In the introduction, Piper has laid out a list of complaints regarding Wright’s theology that he finds dangerous. Perhaps the biggest charge that Piper levels against Wright is that Wright’s theology lacks clarity and forthrightness. He repeats this charge several times throughout the introduction and says it again at the end: “Wright leaves many ordinary folk not with the rewarding ‘ah-ha’ experience of illumination, but with a paralyzing sense of perplexity” (24).

Piper is concerned with N.T. Wright, not just because he believes Wright is in error on some important doctrines, but because he believes Wright’s theology to be misleading and unnecessarily complicated. Piper seeks clarity. He believes Wright’s work breeds confusion.

Whether or not these charges can be substantiated, we will see in later chapters…

written by Trevin Wax  © 2007 Kingdom People blog

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0 thoughts on “Future of Justification 2: Piper's Introduction”

  1. It’s interesting that you and I appear to be at the same point in our lives right now, reading Piper because we’re interested in Wright. I look forward to your comments on the book, as I have a few posts on my own blog about the subject as well. Would love to hear your comments.

    Grace and Peace,
    Raffi Shahinian

  2. Michael says:

    I think Piper’s effort to be fair are commendable (and from what I understand, it is a far cry better than 95% of Wright’s critics). Unfortunately, despite his effort to the contrary, I feel that his book isn’t what I would hope for from someone who claims to be taking a rational perspective on how to arrive at conclusions.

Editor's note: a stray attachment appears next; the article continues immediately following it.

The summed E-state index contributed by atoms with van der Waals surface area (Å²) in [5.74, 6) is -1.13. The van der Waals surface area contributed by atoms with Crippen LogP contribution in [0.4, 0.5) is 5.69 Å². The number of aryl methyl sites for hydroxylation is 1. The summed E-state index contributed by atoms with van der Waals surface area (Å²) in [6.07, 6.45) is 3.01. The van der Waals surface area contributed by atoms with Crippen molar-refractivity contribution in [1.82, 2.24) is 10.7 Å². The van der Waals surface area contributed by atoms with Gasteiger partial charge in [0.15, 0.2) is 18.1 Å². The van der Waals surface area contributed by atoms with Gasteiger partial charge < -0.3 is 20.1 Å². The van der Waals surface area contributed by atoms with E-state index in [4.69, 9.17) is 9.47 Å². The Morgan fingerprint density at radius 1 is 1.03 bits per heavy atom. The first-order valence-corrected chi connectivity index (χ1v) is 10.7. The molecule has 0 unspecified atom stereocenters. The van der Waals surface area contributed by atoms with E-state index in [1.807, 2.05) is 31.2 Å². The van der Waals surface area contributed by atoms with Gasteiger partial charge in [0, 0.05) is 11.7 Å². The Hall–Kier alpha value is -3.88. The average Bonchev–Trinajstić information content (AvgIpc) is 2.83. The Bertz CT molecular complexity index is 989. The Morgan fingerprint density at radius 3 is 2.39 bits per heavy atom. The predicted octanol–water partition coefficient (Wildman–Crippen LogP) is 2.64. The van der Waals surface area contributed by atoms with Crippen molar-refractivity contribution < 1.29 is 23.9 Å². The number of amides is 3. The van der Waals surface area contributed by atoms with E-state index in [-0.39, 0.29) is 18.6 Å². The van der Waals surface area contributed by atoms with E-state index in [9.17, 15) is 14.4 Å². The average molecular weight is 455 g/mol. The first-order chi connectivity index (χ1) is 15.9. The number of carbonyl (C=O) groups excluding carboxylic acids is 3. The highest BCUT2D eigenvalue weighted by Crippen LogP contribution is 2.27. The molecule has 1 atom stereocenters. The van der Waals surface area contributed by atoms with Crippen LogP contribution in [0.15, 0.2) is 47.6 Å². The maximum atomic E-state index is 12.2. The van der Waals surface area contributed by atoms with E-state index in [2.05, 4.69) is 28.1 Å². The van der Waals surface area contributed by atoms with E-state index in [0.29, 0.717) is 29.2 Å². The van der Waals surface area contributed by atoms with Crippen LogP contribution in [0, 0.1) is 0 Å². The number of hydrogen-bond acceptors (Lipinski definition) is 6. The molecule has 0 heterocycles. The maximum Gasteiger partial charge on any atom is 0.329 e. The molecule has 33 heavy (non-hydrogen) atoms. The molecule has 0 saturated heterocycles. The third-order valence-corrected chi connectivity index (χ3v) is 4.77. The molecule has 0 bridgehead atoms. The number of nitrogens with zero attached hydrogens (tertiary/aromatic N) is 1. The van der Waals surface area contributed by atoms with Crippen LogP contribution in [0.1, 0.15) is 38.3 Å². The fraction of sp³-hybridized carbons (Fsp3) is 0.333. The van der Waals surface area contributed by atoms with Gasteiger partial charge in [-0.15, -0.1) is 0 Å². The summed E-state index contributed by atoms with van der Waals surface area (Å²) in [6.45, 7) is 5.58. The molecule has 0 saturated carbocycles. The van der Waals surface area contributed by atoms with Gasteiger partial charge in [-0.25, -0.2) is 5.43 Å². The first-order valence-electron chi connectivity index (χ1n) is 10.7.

Now I realize that this post is about the introduction, but I felt that you really ought to have started 4 pages further back so I thought this would be the appropriate place to comment on the acknowledgments.

    I felt that starting from page one, (and by page one I actually mean page 9-the acknowledgments) Piper really cares most, not about framing a strong argument, but rather about convincing people. Not that I’m accusing him of trying to twist the truth, but rather that he appears to have an overblown sense of his own grasp of the truth. The content of the book starts in the introduction on page 13 but his argument starts on page 9. Anyone who disagrees (that he starts the argument here, not that he has an overblown estimation of his own understanding) simply has to realize that probably about half of the “acknowledgments” are no such thing. He starts his argument on page 9 with an emotional story about how his father preached the gospel. Now, mentioning how much his father impacted his life is one thing, but including a whole story about how his father “was a lover of the great, deep, power-laded old truths.” and that such truths included imputed righteousness is emotional manipulation, plain and simple. Was Piper conscious of doing such? I hope and honestly believe that he didn’t. Does that change what it is? No. Now to be honest, I really don’t have any (maybe much would be a better word…) problem with him framing a story about his father in that way, but I DO and very strongly so, have a problem with him putting it, not only IN a book about a controversy involving such things, but in such a deceptive place as the acknowledgments. Even my roommate who loves Piper admitted that the story was inappropriately placed.